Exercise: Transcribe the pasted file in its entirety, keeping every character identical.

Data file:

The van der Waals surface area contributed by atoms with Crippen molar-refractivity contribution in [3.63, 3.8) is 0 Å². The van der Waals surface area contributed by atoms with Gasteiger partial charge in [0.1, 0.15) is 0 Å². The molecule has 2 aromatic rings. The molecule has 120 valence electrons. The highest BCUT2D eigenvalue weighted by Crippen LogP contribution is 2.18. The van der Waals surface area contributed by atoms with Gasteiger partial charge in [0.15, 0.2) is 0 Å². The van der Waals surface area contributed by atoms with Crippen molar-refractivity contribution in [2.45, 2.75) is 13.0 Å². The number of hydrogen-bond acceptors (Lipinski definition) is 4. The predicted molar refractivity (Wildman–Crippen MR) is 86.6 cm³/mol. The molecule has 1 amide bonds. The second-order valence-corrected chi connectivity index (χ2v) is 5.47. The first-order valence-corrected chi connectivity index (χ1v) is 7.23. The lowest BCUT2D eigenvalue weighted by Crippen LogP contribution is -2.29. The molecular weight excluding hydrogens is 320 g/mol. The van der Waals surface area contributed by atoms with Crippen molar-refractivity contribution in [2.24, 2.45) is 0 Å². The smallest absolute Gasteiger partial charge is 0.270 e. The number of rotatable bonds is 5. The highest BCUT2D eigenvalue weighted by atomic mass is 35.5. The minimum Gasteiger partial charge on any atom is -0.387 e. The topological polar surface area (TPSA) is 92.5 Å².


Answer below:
The van der Waals surface area contributed by atoms with Crippen molar-refractivity contribution in [3.63, 3.8) is 0 Å². The van der Waals surface area contributed by atoms with Gasteiger partial charge in [0.1, 0.15) is 0 Å². The molecule has 2 aromatic rings. The molecule has 120 valence electrons. The highest BCUT2D eigenvalue weighted by Crippen LogP contribution is 2.18. The van der Waals surface area contributed by atoms with Gasteiger partial charge in [0.15, 0.2) is 0 Å². The van der Waals surface area contributed by atoms with Crippen molar-refractivity contribution in [2.45, 2.75) is 13.0 Å². The number of hydrogen-bond acceptors (Lipinski definition) is 4. The predicted molar refractivity (Wildman–Crippen MR) is 86.6 cm³/mol. The molecule has 1 amide bonds. The second-order valence-corrected chi connectivity index (χ2v) is 5.47. The first-order valence-corrected chi connectivity index (χ1v) is 7.23. The lowest BCUT2D eigenvalue weighted by Crippen LogP contribution is -2.29. The molecular weight excluding hydrogens is 320 g/mol. The van der Waals surface area contributed by atoms with Crippen molar-refractivity contribution in [2.24, 2.45) is 0 Å². The smallest absolute Gasteiger partial charge is 0.270 e. The number of rotatable bonds is 5. The highest BCUT2D eigenvalue weighted by atomic mass is 35.5. The minimum Gasteiger partial charge on any atom is -0.387 e. The topological polar surface area (TPSA) is 92.5 Å².